The Irish Times view on Ireland’s flood risk: the age of extremes

Storms such as Emma and Ophelia have exposed critical weakness in Irish infrastructure

Flooding along the banks of the Shannon River near Athlone in 2015. Photograph: Brenda Fitzsimons

Flooding along the banks of the Shannon River near Athlone in 2015. Photograph: Brenda Fitzsimons

 

Ireland’s vulnerability to extreme flooding caused by global heating has been spelt out in a major study predicting northwestern Europe will bear the brunt of this accelerating trend. There is a risk that one-in-100 year floods will become one-in-80 and probably one-in-50 year events, and climate disruption will add to the magnitude of such events.

Almost 50 scientists in 24 countries, including Dr Conor Murphy of Maynooth University, analysed records from 3,738 flood measurement stations taken between 1960 and 2010. These focussed on river systems, which cause most damage to communities in flood scenarios.

The impact of flooding in Europe had increased over the past 50 years, which is directly attributed to a warming planet. The largest increases are evident in northern England and southern Scotland, but across Britain and Ireland flood magnitudes have been increasing at a rate of about five per cent per decade since the 1960s. This invariably means “standards of protection” decline over time, Murphy explained, so infrastructure built during the 1960s in Ireland is no longer adequate to withstand the magnitude of flooding now predicted for vulnerable areas.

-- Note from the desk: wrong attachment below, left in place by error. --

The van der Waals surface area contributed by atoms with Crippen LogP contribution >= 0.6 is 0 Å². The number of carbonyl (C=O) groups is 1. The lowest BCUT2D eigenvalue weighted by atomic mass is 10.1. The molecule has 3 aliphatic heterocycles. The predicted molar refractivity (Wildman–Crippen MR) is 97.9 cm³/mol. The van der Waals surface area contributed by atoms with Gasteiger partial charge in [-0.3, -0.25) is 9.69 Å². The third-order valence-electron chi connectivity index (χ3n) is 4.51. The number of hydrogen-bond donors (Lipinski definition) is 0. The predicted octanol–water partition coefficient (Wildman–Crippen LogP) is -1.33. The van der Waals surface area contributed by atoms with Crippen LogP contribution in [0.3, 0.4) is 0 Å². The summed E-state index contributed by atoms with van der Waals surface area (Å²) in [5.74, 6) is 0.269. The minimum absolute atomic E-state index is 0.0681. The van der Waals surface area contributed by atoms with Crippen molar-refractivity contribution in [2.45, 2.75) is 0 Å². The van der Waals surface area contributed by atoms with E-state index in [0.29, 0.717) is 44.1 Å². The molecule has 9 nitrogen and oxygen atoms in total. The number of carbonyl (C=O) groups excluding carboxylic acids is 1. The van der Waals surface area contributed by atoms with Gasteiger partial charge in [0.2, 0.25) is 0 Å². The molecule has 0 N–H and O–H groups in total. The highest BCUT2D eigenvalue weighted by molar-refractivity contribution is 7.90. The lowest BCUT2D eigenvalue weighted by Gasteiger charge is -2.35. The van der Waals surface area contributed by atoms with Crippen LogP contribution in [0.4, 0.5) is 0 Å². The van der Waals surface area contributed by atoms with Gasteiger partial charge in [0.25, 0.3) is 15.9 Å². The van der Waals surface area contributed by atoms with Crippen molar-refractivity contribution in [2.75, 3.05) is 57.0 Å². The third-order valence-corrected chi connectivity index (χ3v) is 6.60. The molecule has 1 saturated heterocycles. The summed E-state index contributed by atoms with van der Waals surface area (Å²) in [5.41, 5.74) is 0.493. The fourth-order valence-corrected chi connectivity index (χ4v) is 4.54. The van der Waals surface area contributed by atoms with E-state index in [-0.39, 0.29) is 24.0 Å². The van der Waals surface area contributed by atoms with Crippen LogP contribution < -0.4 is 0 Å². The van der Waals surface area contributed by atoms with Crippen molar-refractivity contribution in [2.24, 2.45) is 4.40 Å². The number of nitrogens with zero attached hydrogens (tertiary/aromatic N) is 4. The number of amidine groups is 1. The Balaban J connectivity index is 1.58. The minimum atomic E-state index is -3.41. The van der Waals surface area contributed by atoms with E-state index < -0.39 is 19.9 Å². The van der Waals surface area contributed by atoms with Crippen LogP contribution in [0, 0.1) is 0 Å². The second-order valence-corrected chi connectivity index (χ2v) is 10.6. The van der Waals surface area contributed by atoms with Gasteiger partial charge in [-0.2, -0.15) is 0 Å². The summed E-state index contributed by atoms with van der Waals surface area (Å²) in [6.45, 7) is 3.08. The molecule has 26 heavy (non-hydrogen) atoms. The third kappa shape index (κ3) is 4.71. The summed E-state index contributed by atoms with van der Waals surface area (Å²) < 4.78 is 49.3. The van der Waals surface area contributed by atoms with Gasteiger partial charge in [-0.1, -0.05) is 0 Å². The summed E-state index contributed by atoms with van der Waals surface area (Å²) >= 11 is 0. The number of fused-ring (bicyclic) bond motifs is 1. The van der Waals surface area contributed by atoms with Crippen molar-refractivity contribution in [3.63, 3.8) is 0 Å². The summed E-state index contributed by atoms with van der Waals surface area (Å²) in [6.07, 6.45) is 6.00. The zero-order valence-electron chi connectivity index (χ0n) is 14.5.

Adapting flood management strategies to take account of the latest findings requires a balance of engineered and nature-based solutions. Extreme weather events, such as storms Emma and Ophelia, have exposed critical weakness in Irish infrastructure. Nowhere is that more obvious than in dealing with widespread flooding likely to be concentrated at the mouth of rivers. Cork and Galway are particularly vulnerable in that regard. Sea level rise is probably the bigger threat to Dublin given indications it could exceed two metres this century.

The Government has a national co-ordinated response in place. Some €1 billion is being spent on 118 flood-risk management schemes, including 50 priority flood-defence schemes in some of the country’s at-risk locations. However, its scenario planning and design of infrastructure will need to re-assessed in light of this study.

The Irish Times Logo
Commenting on The Irish Times has changed. To comment you must now be an Irish Times subscriber.
SUBSCRIBE
GO BACK
Error Image
The account details entered are not currently associated with an Irish Times subscription. Please subscribe to sign in to comment.
Comment Sign In

Forgot password?
The Irish Times Logo
Thank you
You should receive instructions for resetting your password. When you have reset your password, you can Sign In.
The Irish Times Logo
Please choose a screen name. This name will appear beside any comments you post. Your screen name should follow the standards set out in our community standards.
Screen Name Selection

Hello

Please choose a screen name. This name will appear beside any comments you post. Your screen name should follow the standards set out in our community standards.

The Irish Times Logo
Commenting on The Irish Times has changed. To comment you must now be an Irish Times subscriber.
SUBSCRIBE
Forgot Password
Please enter your email address so we can send you a link to reset your password.

Sign In

Your Comments
We reserve the right to remove any content at any time from this Community, including without limitation if it violates the Community Standards. We ask that you report content that you in good faith believe violates the above rules by clicking the Flag link next to the offending comment or by filling out this form. New comments are only accepted for 3 days from the date of publication.